It seems like everyone is talking about palm oil right now. But what’s all the fuss about? It’s a vegetable oil extracted from the fruit of oil palms and used in everything from food to cleaning products and fuel, and is mostly grown in Africa, Asia and North and South America. This may not sound controversial on the face of it, but palm oil has recently become a symbol of all the worst things humans are doing to the planet.
And while the environmental movement to stop its production has been going for years – citing devastating deforestation, the growing threat to endangered wildlife and exploitation of workers – more recently the beauty industry has come under pressure to stamp out its use.
If you’re a beauty addict, or simply own shampoo and shower gel, chances are your bathroom shelves are harbouring palm oil products. But the campaign against palm oil (the production of which is responsible for 10% of total greenhouse gas emissions and the loss of at least 100,00 critically endangered Bornean orangutans) is growing. In 2017, the Orangutan Alliance, a charity that works to reduce the production of palm oil, set up the International Palm Oil Free Certification to help ethically minded consumers make more informed choices.
“Consumers are now wanting full disclosure for environmental to ethical reasons,” says founder Maria Abadilla, “and we are here to provide that choice.”
Global beauty brands are taking note – L’Oréal has pledged to achieve 100% traceability on the palm oil it buys and Estée Lauder has adopted a no deforestation policy where palm oil suppliers must prove no trees were felled in their processes. Lush started removing it from its supply chain in 2008 and says it is still working to eradicate it completely, although it does already have some palm-oil-free products. But critics say big brands aren’t going far enough, and many consumers are now turning to 100% palm-oil-free ranges such as , and .
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Preyanka Clark Prakash and her husband Medwin Culmer co-founded Bloomtown in 2016, after spending two years in Indonesia seeing the damage palm oil production was doing. It’s the UK’s fist-ever certified palm-oil-free cosmetics company.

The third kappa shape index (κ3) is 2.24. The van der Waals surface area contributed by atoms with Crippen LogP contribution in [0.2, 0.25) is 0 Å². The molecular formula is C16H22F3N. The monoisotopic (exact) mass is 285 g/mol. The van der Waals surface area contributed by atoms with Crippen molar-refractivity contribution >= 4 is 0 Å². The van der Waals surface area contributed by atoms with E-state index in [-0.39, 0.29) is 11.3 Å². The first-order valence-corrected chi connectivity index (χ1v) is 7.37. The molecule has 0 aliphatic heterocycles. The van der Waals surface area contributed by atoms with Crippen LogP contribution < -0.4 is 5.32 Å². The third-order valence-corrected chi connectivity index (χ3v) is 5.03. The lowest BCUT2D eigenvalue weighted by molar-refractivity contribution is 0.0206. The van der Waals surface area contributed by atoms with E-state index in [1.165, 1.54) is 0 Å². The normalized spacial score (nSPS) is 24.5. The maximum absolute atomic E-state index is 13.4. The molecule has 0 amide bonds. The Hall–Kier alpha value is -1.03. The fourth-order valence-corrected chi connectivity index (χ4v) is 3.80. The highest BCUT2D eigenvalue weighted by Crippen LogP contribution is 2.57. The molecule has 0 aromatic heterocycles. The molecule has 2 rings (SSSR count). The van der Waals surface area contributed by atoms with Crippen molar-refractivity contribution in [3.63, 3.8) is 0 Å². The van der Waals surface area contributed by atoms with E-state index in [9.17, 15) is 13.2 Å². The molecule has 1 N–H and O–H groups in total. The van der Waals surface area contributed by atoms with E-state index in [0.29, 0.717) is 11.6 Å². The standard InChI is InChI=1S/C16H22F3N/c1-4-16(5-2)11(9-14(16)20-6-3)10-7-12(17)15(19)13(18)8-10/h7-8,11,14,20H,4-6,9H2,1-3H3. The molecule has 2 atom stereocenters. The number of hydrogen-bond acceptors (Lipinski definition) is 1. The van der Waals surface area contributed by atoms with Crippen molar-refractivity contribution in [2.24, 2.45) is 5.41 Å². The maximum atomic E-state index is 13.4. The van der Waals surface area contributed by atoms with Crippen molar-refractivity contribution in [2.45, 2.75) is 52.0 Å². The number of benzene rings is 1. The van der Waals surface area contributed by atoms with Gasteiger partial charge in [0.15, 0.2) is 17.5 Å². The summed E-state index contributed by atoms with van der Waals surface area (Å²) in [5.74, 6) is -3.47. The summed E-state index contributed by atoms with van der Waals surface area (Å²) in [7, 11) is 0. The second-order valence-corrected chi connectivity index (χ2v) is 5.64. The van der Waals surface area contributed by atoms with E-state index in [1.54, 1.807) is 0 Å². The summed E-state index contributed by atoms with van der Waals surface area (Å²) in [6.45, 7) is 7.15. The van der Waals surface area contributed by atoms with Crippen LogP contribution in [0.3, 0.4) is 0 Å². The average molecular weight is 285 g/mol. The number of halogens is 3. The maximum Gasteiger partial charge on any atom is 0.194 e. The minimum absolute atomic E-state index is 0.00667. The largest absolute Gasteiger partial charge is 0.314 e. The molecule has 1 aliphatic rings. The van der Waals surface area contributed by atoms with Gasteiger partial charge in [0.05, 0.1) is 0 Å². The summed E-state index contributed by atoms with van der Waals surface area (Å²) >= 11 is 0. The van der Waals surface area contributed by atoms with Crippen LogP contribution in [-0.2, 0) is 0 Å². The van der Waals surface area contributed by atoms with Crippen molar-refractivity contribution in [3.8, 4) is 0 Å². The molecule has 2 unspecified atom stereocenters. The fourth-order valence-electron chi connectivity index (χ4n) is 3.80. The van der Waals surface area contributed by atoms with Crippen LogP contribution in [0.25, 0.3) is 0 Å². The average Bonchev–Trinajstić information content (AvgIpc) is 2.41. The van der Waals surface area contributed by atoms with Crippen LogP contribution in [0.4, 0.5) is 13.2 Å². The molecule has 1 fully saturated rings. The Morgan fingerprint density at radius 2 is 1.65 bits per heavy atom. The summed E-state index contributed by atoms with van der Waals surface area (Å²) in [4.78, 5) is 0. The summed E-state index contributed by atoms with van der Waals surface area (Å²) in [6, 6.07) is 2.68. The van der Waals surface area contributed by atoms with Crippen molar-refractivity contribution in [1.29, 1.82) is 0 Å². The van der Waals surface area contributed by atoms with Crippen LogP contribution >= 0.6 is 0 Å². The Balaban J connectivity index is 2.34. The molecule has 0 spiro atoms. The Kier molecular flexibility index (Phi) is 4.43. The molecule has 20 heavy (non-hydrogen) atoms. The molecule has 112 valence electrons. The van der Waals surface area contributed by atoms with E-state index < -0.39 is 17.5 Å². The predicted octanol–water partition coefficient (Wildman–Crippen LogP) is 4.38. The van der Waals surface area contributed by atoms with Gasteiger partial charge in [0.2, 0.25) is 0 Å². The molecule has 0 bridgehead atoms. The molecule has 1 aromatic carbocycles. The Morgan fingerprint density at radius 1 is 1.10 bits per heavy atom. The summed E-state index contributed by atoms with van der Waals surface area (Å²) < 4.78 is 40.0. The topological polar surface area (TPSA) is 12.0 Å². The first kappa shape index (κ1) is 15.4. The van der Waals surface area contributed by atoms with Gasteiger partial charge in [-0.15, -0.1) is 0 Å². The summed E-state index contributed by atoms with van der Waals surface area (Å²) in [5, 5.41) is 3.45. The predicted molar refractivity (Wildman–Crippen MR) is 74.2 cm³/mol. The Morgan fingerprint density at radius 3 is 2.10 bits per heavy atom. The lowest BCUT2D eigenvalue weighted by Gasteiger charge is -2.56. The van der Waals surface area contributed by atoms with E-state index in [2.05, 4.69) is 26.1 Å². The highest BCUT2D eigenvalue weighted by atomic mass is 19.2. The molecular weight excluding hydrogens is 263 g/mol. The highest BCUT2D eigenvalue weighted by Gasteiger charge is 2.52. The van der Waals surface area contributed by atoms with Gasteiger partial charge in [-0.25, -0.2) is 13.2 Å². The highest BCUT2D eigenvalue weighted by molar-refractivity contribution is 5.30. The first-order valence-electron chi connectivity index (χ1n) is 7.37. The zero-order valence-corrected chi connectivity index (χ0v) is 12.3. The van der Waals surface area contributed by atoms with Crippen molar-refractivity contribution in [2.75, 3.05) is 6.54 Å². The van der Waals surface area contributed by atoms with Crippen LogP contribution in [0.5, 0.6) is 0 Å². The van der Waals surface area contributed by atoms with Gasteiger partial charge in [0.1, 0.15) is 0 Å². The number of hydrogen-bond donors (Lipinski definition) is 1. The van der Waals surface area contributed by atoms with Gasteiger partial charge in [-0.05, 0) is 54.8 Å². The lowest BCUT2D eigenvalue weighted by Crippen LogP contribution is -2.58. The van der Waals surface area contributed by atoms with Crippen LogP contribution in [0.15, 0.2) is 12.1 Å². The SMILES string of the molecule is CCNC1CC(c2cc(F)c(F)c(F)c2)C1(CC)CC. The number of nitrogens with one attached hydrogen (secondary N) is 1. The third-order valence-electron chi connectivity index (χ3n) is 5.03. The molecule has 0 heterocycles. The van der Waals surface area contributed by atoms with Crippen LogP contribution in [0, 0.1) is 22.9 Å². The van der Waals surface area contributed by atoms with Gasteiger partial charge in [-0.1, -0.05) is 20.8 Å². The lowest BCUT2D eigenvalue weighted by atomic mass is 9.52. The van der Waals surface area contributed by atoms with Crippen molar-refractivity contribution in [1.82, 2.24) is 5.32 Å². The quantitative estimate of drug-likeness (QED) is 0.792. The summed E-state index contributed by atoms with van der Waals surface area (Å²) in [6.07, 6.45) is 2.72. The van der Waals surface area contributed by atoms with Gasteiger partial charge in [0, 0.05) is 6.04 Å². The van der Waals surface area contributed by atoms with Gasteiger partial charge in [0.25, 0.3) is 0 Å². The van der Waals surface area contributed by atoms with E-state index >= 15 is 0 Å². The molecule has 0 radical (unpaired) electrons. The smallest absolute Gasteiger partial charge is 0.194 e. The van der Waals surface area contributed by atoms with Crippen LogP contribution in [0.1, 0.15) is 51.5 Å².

“My husband and I witnessed first-hand the loss of virgin forest that is home to endangered orangutans, tigers and so much of the world’s biodiversity,” Preyanka says. “The problem with palm is that it’s being planted in such an ecologically sensitive region of the world, which also happens to be rife with cheap labour, corruption and lack of oversight.
“Rainforest is being deforested at a rate of approximately 300 football pitches per hour, and only a small fraction of the animals that live in these forests can survive; many are considered pests. The COP [a UN decision-making body on climate change] estimated in 2006 alone, 1,500 orangutans were clubbed to death by plantation workers.”
Preyanka and Medwin vowed to do something to help. “We decided it would be our mission to create a body and skincare company to offer concerned consumers truly ethical and cruelty-free alternatives,” Preyanka says.
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“We feel that the only way to prevent more virgin forest from being cleared is to reduce overall demand by raising awareness and offering consumers reasonably priced, palm oil-free alternatives.”
Maria agrees, saying consumers can help by seeking out alternatives. “If demand is where change starts, then it’s up to consumers to change the way they buy and vote to promote transparency in the industry.”
If you want to reduce your use of palm oil, scroll down for our pick of 100% palm-oil-free beauty buys. The planet will thank you for it.